Republicans Could Have Derailed Bernanke's Confirmation


Over the past few weeks, the media had become very interested in the prospect that Ben Bernanke might not be reconfirmed as the chairman of the Federal Reserve. I had maintained, however, that this was sensationalist "imagine if" journalism. I never bought into the idea that his nomination was in serious jeopardy; and indeed, it passed easily 70 to 30, though it was closer than the vote is historically for the nation's top central banker. And who made sure that Bernanke got another term? Republicans.

If you dissect the vote, you find something very interesting: had the Republicans chosen to do so, they could have killed the nomination. The numbers come out 48 Democrat ayes, 22 Republican ayes, 12 Democrat nays, 18 Republican nays. Democrats alone did not constitute a majority of ayes. Thus, if those 22 Republicans had voted nay instead of aye, we'd be looking for a new Fed chair right now.

So sensationalists weren't completely wrong to predict problems for the confirmation: they were right that quite a few Democrats -- 12 -- would ultimately rebel against President Obama's nomination. And that is a little surprising, given that their party's leader, President Obama, nominated him for a second term. But those who worried about the nomination were wrong to think that Republicans would band together to fight an Obama nomination. If they had, they would have succeeded in kicking Bernanke out, thanks to those 12 Democrat nays.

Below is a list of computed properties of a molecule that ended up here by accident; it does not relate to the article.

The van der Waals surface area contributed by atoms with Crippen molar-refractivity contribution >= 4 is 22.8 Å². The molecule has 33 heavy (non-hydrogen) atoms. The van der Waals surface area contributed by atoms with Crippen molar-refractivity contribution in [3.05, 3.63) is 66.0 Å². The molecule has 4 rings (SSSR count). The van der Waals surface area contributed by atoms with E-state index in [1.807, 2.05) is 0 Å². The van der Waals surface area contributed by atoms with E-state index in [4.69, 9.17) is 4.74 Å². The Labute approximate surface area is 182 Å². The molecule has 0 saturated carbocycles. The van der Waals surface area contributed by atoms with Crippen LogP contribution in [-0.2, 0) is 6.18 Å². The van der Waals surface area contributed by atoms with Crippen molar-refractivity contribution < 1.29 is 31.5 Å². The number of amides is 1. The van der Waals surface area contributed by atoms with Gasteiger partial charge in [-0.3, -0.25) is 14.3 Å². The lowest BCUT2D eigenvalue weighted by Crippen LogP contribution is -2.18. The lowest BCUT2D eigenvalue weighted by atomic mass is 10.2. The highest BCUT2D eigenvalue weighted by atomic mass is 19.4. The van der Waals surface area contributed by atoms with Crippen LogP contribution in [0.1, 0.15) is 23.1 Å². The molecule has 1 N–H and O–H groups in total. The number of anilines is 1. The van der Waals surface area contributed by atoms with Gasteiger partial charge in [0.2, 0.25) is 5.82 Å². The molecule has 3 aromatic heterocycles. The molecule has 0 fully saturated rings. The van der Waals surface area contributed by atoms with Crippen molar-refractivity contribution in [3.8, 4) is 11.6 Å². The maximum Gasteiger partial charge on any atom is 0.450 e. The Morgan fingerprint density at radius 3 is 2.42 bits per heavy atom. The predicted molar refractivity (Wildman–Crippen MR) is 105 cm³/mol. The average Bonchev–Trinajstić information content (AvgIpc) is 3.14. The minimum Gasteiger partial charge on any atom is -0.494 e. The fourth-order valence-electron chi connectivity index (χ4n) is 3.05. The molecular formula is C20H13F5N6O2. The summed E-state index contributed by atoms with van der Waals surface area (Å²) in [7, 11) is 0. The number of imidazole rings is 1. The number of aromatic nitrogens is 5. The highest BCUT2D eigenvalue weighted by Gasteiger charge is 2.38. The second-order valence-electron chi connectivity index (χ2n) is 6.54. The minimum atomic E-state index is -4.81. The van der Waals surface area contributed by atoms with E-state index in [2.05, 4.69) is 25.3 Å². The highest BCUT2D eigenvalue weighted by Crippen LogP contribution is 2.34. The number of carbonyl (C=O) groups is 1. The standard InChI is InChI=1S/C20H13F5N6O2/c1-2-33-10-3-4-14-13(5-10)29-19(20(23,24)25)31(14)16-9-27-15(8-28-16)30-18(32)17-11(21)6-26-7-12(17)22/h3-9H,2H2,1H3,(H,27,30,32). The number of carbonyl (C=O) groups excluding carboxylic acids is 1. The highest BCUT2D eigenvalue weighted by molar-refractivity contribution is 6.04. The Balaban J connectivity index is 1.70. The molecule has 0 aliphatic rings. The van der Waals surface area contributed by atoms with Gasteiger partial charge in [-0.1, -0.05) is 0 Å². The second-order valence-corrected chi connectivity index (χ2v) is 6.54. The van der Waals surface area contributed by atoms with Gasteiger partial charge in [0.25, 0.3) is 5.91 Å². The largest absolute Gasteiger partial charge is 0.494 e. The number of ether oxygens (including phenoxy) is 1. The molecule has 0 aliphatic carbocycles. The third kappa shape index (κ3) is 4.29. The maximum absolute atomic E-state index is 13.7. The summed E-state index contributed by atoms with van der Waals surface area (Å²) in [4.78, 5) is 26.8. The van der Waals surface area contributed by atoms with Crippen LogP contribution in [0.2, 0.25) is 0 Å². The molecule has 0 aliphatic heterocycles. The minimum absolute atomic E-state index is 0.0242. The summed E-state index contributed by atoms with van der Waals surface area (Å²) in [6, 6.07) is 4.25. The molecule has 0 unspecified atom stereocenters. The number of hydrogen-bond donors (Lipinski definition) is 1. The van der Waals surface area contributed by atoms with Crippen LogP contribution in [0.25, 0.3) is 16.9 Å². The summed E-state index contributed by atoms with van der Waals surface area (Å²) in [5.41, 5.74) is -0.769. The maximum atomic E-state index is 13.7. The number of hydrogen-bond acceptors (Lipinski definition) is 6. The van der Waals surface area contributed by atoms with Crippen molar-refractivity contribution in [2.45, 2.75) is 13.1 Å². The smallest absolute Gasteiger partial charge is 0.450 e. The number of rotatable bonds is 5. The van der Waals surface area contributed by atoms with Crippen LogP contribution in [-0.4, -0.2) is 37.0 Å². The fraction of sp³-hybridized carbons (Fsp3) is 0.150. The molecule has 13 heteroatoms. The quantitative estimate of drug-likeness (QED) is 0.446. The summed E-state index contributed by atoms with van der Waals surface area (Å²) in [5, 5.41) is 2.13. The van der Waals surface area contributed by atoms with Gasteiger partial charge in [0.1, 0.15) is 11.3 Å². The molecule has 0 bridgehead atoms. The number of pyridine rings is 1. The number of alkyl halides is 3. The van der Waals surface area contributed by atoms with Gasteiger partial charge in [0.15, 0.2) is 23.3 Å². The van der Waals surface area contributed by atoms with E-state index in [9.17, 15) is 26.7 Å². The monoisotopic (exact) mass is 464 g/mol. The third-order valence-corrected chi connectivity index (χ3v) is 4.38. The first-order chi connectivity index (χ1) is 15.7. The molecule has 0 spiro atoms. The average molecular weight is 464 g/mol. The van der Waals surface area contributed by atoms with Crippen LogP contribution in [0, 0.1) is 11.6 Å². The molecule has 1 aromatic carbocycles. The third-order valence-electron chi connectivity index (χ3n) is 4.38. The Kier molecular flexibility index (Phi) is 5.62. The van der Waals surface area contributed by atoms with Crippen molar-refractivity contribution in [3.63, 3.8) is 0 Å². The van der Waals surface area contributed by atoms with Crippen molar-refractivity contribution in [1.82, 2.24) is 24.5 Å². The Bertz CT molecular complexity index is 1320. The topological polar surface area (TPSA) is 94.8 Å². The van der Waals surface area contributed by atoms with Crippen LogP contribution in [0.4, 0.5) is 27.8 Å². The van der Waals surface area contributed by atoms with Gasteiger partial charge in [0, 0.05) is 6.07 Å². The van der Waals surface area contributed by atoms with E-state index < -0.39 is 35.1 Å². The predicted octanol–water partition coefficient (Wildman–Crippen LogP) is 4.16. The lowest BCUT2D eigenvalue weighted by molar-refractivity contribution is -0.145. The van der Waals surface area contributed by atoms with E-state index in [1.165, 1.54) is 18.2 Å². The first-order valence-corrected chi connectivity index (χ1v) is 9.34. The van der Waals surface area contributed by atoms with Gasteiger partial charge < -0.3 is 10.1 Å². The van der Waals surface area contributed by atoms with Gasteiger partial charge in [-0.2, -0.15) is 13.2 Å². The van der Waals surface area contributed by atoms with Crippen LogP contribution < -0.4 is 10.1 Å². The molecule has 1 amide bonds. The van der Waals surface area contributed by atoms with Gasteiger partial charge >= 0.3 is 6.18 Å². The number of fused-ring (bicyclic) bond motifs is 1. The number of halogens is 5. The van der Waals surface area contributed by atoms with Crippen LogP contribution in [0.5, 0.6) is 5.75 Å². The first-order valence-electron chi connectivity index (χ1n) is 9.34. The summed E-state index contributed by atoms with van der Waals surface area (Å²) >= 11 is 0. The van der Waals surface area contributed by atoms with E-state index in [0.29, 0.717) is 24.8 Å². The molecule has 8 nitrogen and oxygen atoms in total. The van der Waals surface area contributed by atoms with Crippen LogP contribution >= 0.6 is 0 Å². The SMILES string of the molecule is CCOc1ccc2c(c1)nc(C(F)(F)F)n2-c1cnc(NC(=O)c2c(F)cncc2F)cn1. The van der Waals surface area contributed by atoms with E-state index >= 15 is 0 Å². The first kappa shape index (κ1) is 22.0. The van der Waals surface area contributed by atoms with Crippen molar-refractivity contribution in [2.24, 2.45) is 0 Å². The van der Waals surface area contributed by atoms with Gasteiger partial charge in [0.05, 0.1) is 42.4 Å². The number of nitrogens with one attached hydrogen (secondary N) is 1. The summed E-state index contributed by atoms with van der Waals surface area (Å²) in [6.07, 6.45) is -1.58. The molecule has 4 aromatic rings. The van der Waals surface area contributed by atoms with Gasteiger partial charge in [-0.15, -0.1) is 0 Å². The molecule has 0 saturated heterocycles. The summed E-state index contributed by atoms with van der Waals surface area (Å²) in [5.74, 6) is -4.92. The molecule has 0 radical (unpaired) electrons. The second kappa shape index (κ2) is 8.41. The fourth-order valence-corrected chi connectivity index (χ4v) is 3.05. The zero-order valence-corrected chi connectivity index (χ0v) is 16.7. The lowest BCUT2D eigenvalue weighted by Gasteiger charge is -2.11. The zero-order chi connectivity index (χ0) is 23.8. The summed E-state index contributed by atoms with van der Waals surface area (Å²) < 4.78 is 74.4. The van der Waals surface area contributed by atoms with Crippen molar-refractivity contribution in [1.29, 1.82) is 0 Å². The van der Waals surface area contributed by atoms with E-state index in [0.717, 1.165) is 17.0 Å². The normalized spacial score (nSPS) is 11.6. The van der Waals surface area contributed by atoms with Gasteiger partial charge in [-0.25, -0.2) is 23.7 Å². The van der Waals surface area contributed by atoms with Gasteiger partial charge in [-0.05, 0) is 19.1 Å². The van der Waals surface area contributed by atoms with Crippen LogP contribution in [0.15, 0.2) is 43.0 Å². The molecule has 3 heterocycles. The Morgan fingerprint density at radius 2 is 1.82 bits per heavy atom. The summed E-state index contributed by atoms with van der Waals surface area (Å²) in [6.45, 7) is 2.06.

I predicted this result all along. Back in December, I wrote:

How about Republicans? They might love to stick one to Obama, right? Not under this circumstance. If they reject Bernanke, then Obama gets to pick someone new. Remember President George W. Bush appointed Bernanke, who identifies himself as a Republican. Do Republicans really believe they'll be happier with a different Obama pick than Bernanke? If they do, then they're kidding themselves. Deep down, they must believe they would be a lot better off with Bernanke than any alternative the President might suggest.

When push came to shove, the prospect of a more liberal, partisan Fed chair with a strict allegiance to the Obama administration must have outweighed the imagined joy of embarrassing the President. Or we can be less cynical and believe that politics had less to do with it, but that those 22 Republicans actually thought Bernanke was the best man for the job. Whatever their reasons for standing behind Bernanke, I'm sure the market breathed a sigh of relief, and the economy will ultimately be better off.

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Daniel Indiviglio was an associate editor at The Atlantic from 2009 through 2011. He is now the Washington, D.C.-based columnist for Reuters Breakingviews. He is also a 2011 Robert Novak Journalism Fellow through the Phillips Foundation. More

Indiviglio has also written for Forbes. Prior to becoming a journalist, he spent several years working as an investment banker and a consultant.
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